House Committee Votes To Remove Antitrust Protection From Insurance Companies, Senate May Follow
Bloomberg: "The U.S. House Judiciary Committee voted to repeal the insurance industry's federal antitrust exemption in a move aimed at spurring competition and controlling the cost of premiums. The panel, in a 20-9 vote, approved legislation to ban companies from engaging in price fixing, bid rigging and market allocation. The measure may be combined with a proposed overhaul of the health-care system the House is considering. ... Last week, Justice Department antitrust chief Christine Varney testified before the Senate Judiciary Committee that ending the exemption would create more competition. Insurance companies 'are highly concentrated in many geographic regions,' meaning there 'is very little incentive to compete on price,' she said. America's Health Insurance Plans, the industry's trade group, said the impact of the antitrust exemption is exaggerated and insurers are subject to state regulation" (Stern, 10/21).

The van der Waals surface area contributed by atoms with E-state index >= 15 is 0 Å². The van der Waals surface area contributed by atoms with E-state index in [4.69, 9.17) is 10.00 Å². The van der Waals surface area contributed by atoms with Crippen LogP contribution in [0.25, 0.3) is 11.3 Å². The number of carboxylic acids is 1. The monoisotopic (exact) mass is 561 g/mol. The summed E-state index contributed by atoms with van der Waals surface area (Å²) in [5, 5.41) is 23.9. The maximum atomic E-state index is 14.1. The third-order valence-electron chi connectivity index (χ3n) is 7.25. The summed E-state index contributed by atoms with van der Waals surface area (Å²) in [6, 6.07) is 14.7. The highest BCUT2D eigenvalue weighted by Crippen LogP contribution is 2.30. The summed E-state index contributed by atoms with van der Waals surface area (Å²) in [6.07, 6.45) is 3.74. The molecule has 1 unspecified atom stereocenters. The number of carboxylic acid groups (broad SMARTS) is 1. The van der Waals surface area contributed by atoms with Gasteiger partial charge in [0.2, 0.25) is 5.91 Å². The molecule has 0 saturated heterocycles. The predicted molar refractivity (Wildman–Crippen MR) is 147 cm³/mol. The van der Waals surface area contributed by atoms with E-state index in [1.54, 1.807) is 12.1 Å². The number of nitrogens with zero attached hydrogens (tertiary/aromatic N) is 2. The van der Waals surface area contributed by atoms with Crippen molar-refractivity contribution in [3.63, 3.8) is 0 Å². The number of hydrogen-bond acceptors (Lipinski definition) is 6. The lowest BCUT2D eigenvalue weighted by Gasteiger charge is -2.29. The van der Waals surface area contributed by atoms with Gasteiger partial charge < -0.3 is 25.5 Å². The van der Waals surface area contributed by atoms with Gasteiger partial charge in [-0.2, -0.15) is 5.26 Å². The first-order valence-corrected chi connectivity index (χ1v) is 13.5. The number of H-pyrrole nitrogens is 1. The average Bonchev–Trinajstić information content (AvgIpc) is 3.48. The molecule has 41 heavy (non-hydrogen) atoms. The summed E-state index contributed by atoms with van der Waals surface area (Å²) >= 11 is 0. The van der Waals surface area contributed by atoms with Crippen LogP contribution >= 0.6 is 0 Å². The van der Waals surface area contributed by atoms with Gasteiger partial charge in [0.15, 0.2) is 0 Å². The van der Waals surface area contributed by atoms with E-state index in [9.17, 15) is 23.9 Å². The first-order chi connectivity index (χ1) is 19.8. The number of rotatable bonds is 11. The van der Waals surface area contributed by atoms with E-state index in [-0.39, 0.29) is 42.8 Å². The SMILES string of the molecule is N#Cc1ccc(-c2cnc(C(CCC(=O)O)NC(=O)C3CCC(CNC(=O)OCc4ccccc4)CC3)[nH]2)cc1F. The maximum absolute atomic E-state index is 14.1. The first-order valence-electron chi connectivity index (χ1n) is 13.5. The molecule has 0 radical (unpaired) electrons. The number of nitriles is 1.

The New York Times: "The Senate Judiciary Committee legislation would go even further than the House bill and would strip the health insurance industry of the limited exemption from federal antitrust laws that it has enjoyed since 1945. The Senate bill would repeal the McCarran-Ferguson Act, which essentially gave states the right to regulate the insurance industry without interference by the federal government" (Herszenhorn, 10/21).
The Associated Press: "Top Senate Democrats intend to try to strip the health insurance industry of its exemption from federal antitrust laws. ... It's the latest evidence of a deepening struggle over President Barack Obama's effort to overhaul the health care industry. If enacted, the switch would mean greater federal regulation for an industry that recently has stepped up its criticism of portions of a health care bill moving toward the Senate floor" (Espo, 10/21).